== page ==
Review by Paul Monkhouse for MPM
It’s beyond questioning that Skynyrd are genuine American music legends. A rough, tough, brawling bar band from the South, their brand of revved up country, blues and hard rock cut through the bull and appealed to the blue-collar workers the world over.
Tales of love won and lost, brotherhood and the freedom that we all strive for became their rallying call and people were happy to join the party in their thousands. Their star was in the ascendency, the incredible set they played at Knebworth cementing their reputation and the word of mouth was spreading like wildfire.
Here was a band to be truly reckoned with, their hard work and determination taking them from the back rooms of every back room chicken wire hothouse venue in their home state of Florida to the biggest stages in the world. We all know what happened next.
Whilst the tragic crash in October 1977 brought a terrible ending to the line-up that made the magic of those first few albums, the story was far from over. When the band did finally and respectfully reconvene, with Johnny Van Zandt ably filling the powerful shoes of his late big brother Ronnie, they came out all guns blazing, determined to honour their fallen bandmates memories and music.
‘Nothing Comes Easy’ covers the period of 1991 until 2012 and includes four albums: ‘Lynyrd Skynyrd 1991’, ‘The Last Rebel’, ‘Gods and Guns’ and, to date, their last studio outing ‘Last of a Dying Breed’.
Whilst none may quite catch the urgency and tooth and nail rough edged electricity of the classic albums, there’s still a lot to recommend them and they stand head and shoulders above over most of the Southern Rock pretenders who tried to steal their crown.
What really sets Skynyrd apart is the blend of superior musicianship and songwriting skills they bring with them, that working man honesty standing at the centre of all their output.
Whilst the band has seen members come and go, that bad luck that has seemingly dogged a lot of their career robbing them of some real talent along the way, they have always been survivors and the albums are marbled with the defiance and spirit that has kept the wheels rolling.
Central to their drive, original guitarist Gary Rossington still carries the weight of their legacy on his broad shoulders, his playing central to their sound and head held high.
Getting the phenomenal Rickey Medlocke back in the band was a master stroke, the former Skynyrd skinsman turned frontman / guitarist with Blackfoot was the perfect fit, his years of history perfectly complimenting his old friend, the two a formidable pairing.
Of course, they have shared the stage with a number of other six stringers to bring that signature three prong attack and the combination is used to great effect throughout this collection.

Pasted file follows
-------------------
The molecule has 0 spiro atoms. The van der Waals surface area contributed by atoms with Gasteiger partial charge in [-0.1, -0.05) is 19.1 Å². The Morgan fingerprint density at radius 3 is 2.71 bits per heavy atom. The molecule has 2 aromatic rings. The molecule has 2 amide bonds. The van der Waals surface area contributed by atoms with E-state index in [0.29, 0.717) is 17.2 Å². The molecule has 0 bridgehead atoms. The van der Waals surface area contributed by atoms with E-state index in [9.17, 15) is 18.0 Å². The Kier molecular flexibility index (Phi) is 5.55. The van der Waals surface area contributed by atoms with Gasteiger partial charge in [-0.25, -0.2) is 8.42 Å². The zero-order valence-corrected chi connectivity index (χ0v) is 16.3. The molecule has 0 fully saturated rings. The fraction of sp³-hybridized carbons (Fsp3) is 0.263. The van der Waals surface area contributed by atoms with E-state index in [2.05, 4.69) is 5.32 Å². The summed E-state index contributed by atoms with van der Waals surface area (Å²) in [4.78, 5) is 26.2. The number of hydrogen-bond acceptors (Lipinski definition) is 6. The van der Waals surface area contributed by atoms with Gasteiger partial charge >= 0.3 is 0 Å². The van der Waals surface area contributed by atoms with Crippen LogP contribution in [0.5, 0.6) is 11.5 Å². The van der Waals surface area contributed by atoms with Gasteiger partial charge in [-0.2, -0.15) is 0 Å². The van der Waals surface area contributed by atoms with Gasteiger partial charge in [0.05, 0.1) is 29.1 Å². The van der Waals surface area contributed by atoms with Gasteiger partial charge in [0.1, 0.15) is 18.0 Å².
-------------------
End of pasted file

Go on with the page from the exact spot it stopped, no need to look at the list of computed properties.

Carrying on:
Scattered throughout this five-disc collection you’ll find some of their modern gems, each album yielding its own highlights. There’s a real boisterous feel to ‘Lynyrd Skynyrd 1991’, the band opening with ‘Smokestack Lightning’, a rolling rocker that recaptures some of that earlier swagger.
From ‘Backstreet Crawler’ all muscles and malice to ballad ‘Pure & Simple’, here is a band declaring they have the heritage and range to carry on flying the flag into the future.
This renaissance continues with ‘The Last Rebel’, the title track and ‘Born To Run’ especially good as both fit into the extended, guitar epics mould set by ‘Free Bird’. Things are turned up a notch on the following ‘Gods And Guns’, the album one of the heaviest the band have put out and shows that they
could still equal younger bands like fellow Southern bruisers Black Stone Cherry in regard to the energy and blazing conviction of their playing.
Not that Skynyrd had anything to prove to anyone else and with guests like Rob Zombie and John 5 cropping up, it was obvious who the masters were, Rossington and Co doing what they love and pushing themselves to be the best they could.
When your first track is the rollicking ‘Still Unbroken’ and the anthemic ‘Skynyrd Nation’ kicks in, you know that this band is taking no prisoners. The album is augmented with the six-track disc that brings three newer tracks in the form of the ballsy ‘Bang Bang’, a joyous blue-collar ‘Raining In My Heartland’ and the grooving ‘Hobo Kinda Man’ along with standards like ‘Sweet Home Alabama’.
The bittersweet title ‘Last of a Dying Breed’ could be seen as something that foreshadowed their farewell tour just a few later years, but this is another show of strength, rather than any admittance of writing on the wall. Tracks like ‘Homegrown’, ‘Good Teacher’ and ‘Low Down Dirty’ proved once and for all that this was no heritage act and they were still hungry, ready to make new fans to add to the legions already there.
With a modern production and the years of experience, honing their craft this was another triumph by a band that proved that strength comes from within.
Sure, the older tracks like ‘Freebird’, ‘Sweet Home Alabama’ and a dozen or so others are bonafide classics, but there’s so much more to their tale and this new box set proves that beyond doubt. Lynyrd Skynyrd, the original and still the best.
Serious American Rock